These rankings use key indicators, such as the number of scientists and engineers; corporate, government and university research and development; venture capital; and productivity and trade performance. They serve as a benchmarking tool for policymakers, business leaders, and other stakeholders.
“The U.S. supremacy that existed during the 20th century has faded, as the access to the drivers of national innovation are accessible to more nations,” says consultant Marshall.
Old World, New Leaders
Germany and Japan, powerhouses of innovation after they were forced to rebuild their economies following World War II, have also slipped in recent years.
“Japan and Germany are somehow paying the price of having concentrated too much on manufacturing and not so much in services,” says Daniele Archibugi, author of "Innovation Policy in a Global Economy" and research director at the Italian National Research Council . “It was good for the period from 1946 to 1990; it may be less good for the last 20 years.”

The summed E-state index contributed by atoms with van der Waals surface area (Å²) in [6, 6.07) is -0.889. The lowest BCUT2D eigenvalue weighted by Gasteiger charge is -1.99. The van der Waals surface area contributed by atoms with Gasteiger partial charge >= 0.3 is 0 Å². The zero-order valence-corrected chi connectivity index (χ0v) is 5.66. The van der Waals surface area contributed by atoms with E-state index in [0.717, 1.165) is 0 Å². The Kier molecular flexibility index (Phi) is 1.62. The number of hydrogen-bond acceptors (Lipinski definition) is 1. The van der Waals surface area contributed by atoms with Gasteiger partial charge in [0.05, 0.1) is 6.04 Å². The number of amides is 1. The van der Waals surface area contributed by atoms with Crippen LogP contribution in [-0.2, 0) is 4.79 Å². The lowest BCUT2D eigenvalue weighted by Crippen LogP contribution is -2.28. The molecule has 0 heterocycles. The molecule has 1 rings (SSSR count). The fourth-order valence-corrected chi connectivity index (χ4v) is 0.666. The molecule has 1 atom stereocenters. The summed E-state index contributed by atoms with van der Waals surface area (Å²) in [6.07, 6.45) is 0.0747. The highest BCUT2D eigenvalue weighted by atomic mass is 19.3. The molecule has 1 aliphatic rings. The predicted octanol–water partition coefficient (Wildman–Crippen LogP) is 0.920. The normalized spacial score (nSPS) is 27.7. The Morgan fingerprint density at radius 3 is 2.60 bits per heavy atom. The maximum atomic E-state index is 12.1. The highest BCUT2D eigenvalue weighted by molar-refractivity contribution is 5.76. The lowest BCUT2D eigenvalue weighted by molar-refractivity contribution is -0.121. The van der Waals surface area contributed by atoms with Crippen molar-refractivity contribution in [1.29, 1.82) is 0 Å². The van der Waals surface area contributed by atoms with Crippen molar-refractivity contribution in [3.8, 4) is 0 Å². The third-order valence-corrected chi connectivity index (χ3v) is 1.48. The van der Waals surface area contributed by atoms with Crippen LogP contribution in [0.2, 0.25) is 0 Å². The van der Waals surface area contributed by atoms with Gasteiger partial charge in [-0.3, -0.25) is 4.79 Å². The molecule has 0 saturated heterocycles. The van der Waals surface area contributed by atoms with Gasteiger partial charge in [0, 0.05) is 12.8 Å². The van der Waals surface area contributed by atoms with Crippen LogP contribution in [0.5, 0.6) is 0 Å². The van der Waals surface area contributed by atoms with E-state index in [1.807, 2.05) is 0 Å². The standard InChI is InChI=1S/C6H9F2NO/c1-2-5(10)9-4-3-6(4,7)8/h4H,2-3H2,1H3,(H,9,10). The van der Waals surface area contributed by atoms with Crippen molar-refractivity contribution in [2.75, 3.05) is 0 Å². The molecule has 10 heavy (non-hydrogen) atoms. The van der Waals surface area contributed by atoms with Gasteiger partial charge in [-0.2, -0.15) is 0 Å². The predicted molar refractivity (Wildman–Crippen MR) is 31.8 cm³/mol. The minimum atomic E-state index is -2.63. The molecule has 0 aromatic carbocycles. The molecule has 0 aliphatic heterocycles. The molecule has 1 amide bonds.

The key is to consider innovation holistically, says Marshall of Innochat. For a country to have successful innovation policy, its government must work in concert with industry and higher education to produce a business environment that ensures market forces are allowed to work freely.Page 3 of 7 | Prev Page | Next Page